Saturday night, cinema-and-nightclub fusion Toldi hosts London-based DJ Akito, whose percussion-heavy electronica propels his upfront style across the UK and the international club scene. Akito’s mixing prowess has earned him a residency on British NTS radio, and guest slots at the BBC and Seoul Community Radio. He is joined by Hungarian DJ Sirmo, known for his hard basslines.
On 17 March, anyone in Budapest can join in to celebrate Ireland’s national holiday. The event starts at Szabadság tér, with folk music, then turns into a parade. The night continues with live music and DJs at party complex Fogasház. All attractions have free admission.
With five studio albums, several world tours and 13 years of music under their belts, Canadian metal-punk band Cancer Bats have gained great popularity among hardcore fans. The ensemble now hits Budapest showcasing songs from latest release The Spark That Moves.
In this Oscar-nominated Hitchcock blockbuster, a wheelchair-bound photographer Jeff (Jimmy Stewart) observes his neighbours from his apartment window. One day he sees something suspicious, which leads to a flurry of investigation involving his girlfriend Lisa (Grace Kelly) and the local police.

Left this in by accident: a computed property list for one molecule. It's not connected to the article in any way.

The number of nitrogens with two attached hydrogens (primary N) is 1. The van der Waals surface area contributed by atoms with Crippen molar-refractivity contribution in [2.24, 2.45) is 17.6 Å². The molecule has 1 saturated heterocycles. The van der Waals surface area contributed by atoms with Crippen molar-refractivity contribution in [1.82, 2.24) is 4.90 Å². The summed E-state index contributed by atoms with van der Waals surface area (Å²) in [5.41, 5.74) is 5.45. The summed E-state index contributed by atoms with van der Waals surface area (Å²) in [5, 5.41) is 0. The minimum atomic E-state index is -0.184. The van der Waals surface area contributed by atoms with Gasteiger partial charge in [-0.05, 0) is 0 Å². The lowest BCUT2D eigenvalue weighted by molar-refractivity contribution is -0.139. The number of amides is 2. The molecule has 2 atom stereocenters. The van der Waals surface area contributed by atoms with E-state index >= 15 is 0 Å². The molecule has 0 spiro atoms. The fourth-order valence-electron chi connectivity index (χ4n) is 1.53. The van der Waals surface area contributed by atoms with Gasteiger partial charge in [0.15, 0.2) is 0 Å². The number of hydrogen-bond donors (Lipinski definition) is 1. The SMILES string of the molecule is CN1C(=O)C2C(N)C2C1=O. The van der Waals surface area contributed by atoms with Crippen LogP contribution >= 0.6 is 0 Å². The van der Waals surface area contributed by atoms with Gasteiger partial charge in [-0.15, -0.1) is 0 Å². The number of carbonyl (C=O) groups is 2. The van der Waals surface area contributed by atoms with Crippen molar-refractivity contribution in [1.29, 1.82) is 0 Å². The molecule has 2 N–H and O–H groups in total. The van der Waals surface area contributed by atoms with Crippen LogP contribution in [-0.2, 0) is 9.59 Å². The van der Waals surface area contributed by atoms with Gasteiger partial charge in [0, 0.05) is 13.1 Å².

The Trafó House for contemporary culture hosts a double dance performance Sunday night. Slovakian choreographer of contemporary dance Anton Lachký and his company make dreamlike scenes pulsate onstage. Meanwhile, the Hungarian Insoundout reveals what a dancer does when there is no dance.
Open-mic nights are a regular after-hours attraction in Budapest, when any performer is welcome to take the stage for a few minutes, regardless of their experience or skill level. Whether you are a travelling musician, an aspiring amateur or an experimenting pro, you sign up, or just show up and play in front of a random audience. And if you are the audience, you are sure in for a diverse night of music. This Sunday, the show is at Lámpás.